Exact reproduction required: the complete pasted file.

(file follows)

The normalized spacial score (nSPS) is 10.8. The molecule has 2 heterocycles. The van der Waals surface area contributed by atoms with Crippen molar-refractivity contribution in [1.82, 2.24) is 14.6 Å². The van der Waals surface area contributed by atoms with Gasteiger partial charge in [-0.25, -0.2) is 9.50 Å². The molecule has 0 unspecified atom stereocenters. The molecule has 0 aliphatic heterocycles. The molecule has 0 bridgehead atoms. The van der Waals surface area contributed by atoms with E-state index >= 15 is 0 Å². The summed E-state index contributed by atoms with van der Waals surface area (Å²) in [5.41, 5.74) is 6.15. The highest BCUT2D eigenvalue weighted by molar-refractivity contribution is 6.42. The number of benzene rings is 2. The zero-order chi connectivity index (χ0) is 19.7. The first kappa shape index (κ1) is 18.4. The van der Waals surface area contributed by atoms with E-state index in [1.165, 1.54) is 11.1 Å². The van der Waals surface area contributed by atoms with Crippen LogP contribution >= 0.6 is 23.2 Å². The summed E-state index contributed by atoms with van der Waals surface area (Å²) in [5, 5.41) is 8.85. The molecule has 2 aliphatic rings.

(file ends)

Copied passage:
The normalized spacial score (nSPS) is 10.8. The molecule has 2 heterocycles. The van der Waals surface area contributed by atoms with Crippen molar-refractivity contribution in [1.82, 2.24) is 14.6 Å². The van der Waals surface area contributed by atoms with Gasteiger partial charge in [-0.25, -0.2) is 9.50 Å². The molecule has 0 unspecified atom stereocenters. The molecule has 0 aliphatic heterocycles. The molecule has 0 bridgehead atoms. The van der Waals surface area contributed by atoms with E-state index >= 15 is 0 Å². The summed E-state index contributed by atoms with van der Waals surface area (Å²) in [5.41, 5.74) is 6.15. The highest BCUT2D eigenvalue weighted by molar-refractivity contribution is 6.42. The number of benzene rings is 2. The zero-order chi connectivity index (χ0) is 19.7. The first kappa shape index (κ1) is 18.4. The van der Waals surface area contributed by atoms with E-state index in [1.165, 1.54) is 11.1 Å². The van der Waals surface area contributed by atoms with Crippen LogP contribution >= 0.6 is 23.2 Å². The summed E-state index contributed by atoms with van der Waals surface area (Å²) in [5, 5.41) is 8.85. The molecule has 2 aliphatic rings.